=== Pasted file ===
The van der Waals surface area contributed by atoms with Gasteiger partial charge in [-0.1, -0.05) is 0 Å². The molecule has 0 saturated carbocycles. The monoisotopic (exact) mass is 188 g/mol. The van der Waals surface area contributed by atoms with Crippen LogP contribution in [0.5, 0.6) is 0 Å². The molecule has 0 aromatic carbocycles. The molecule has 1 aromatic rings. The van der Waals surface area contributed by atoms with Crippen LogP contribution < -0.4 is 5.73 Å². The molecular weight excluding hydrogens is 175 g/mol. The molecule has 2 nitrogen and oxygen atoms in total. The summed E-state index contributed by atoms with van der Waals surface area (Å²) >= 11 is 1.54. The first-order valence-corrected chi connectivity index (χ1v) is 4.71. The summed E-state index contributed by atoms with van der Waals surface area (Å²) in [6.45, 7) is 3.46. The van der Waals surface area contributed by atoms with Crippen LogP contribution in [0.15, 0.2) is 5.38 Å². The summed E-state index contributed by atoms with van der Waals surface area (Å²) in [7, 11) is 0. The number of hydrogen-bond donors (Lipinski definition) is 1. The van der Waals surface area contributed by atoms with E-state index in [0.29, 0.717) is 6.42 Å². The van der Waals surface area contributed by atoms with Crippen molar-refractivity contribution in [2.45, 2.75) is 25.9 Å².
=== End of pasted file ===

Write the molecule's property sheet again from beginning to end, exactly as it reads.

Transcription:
The van der Waals surface area contributed by atoms with Gasteiger partial charge in [-0.1, -0.05) is 0 Å². The molecule has 0 saturated carbocycles. The monoisotopic (exact) mass is 188 g/mol. The van der Waals surface area contributed by atoms with Crippen LogP contribution in [0.5, 0.6) is 0 Å². The molecule has 0 aromatic carbocycles. The molecule has 1 aromatic rings. The van der Waals surface area contributed by atoms with Crippen LogP contribution < -0.4 is 5.73 Å². The molecular weight excluding hydrogens is 175 g/mol. The molecule has 2 nitrogen and oxygen atoms in total. The summed E-state index contributed by atoms with van der Waals surface area (Å²) >= 11 is 1.54. The first-order valence-corrected chi connectivity index (χ1v) is 4.71. The summed E-state index contributed by atoms with van der Waals surface area (Å²) in [6.45, 7) is 3.46. The van der Waals surface area contributed by atoms with Crippen LogP contribution in [0.15, 0.2) is 5.38 Å². The summed E-state index contributed by atoms with van der Waals surface area (Å²) in [7, 11) is 0. The number of hydrogen-bond donors (Lipinski definition) is 1. The van der Waals surface area contributed by atoms with E-state index in [0.29, 0.717) is 6.42 Å². The van der Waals surface area contributed by atoms with Crippen molar-refractivity contribution in [2.45, 2.75) is 25.9 Å².